At one policy meeting in late ’79, the Fed committee noted that “speculative activity” in the gold market was spilling over into other commodity markets. An official at the U.S. Treasury called the gold rush “a symptom of growing concern about world-wide inflation.”
“There was a kind of great speculative pressure,” said Volcker in a PBS interview of Sept. 2000. “We had to deal with inflation.”
“It was the years when everybody wanted to buy collectibles from New York. The market was booming, and other markets of real things were booming – because people had got the feeling that things were inflating and there was no way you could stop it.”
Volcker hit on one way of stopping inflationary expectations, however. He took U.S. interest rates to 19% and stopped the great gold speculation dead in its tracks.
His strong medicine also took real U.S. interest rates – above and beyond increases in the cost of living – to more than 9%. That destroyed long-dated bond prices, but no one wanted them anymore anyway. Treasury bonds had become known as “certificates of confiscation”. Only high real returns, guaranteed by the U.S. government, could entice fresh finance via the bond market once again.
So far, no one’s prescribing the same kind of strong medicine for paper money today. But how might this slow-motion destruction of confidence in government-issued currency be resolved in the long run?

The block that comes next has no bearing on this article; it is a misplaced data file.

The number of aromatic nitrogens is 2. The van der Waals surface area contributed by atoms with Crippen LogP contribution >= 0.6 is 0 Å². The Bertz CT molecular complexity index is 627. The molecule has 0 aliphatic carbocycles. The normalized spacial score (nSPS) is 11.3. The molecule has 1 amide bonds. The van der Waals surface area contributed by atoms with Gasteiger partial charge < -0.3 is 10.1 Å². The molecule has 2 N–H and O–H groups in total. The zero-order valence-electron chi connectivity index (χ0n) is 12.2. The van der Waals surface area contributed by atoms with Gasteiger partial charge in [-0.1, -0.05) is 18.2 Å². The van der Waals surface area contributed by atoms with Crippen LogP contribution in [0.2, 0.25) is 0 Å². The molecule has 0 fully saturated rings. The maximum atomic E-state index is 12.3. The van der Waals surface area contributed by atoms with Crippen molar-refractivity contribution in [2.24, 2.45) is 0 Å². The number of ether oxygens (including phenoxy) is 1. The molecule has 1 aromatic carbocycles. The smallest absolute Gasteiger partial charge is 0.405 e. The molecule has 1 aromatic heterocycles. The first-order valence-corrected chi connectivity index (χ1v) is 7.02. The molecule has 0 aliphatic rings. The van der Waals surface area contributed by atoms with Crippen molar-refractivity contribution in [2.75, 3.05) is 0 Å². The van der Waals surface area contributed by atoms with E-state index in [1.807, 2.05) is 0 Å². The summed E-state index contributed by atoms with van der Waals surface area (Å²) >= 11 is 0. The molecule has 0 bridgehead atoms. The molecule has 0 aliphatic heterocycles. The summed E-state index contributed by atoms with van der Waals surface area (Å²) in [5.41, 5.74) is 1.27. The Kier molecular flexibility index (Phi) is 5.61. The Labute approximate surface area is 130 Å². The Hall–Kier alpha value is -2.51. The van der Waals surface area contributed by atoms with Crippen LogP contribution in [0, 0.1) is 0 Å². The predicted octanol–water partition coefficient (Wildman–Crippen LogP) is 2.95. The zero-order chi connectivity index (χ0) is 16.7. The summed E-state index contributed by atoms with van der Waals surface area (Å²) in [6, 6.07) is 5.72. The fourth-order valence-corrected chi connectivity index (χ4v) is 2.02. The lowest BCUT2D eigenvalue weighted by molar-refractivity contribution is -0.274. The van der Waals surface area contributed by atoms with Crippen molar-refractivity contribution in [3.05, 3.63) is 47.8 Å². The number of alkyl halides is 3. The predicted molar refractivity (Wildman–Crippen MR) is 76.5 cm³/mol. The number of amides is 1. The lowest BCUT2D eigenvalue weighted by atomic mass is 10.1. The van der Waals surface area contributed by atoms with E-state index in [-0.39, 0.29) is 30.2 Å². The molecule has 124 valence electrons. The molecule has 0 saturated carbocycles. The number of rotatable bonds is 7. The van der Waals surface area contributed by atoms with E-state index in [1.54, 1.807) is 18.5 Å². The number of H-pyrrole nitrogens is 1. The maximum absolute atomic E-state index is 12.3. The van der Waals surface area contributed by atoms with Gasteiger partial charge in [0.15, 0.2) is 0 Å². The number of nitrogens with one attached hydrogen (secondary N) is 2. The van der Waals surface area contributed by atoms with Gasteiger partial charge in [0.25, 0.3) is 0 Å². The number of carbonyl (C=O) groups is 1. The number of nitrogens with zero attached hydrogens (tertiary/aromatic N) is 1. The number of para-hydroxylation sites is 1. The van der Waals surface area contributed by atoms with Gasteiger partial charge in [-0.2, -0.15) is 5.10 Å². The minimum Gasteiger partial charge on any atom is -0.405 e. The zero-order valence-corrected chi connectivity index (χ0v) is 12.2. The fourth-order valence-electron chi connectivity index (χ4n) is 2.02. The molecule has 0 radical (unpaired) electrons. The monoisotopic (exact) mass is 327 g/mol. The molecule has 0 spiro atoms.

It might take more than a few 0.25% hikes in interest rates. But if Washington were to make owning gold illegal once again – just as it did to defend the dollar in 1933 – at least U.S. investors now have the option of hoarding physical gold offshore…beyond the reach of their government’s caprice and diktat.
Editor’s Note: Adrian Ash is the City correspondent for The Daily Reckoning in London and is formerly the head of editorials at Fleet Street Publications Ltd. He has been studying and writing about the investment markets for the last 9 years, and is now head of research at BullionVault.com – giving you direct access to investment gold, vaulted in Zurich, on $3 spreads and 0.8% dealing fees.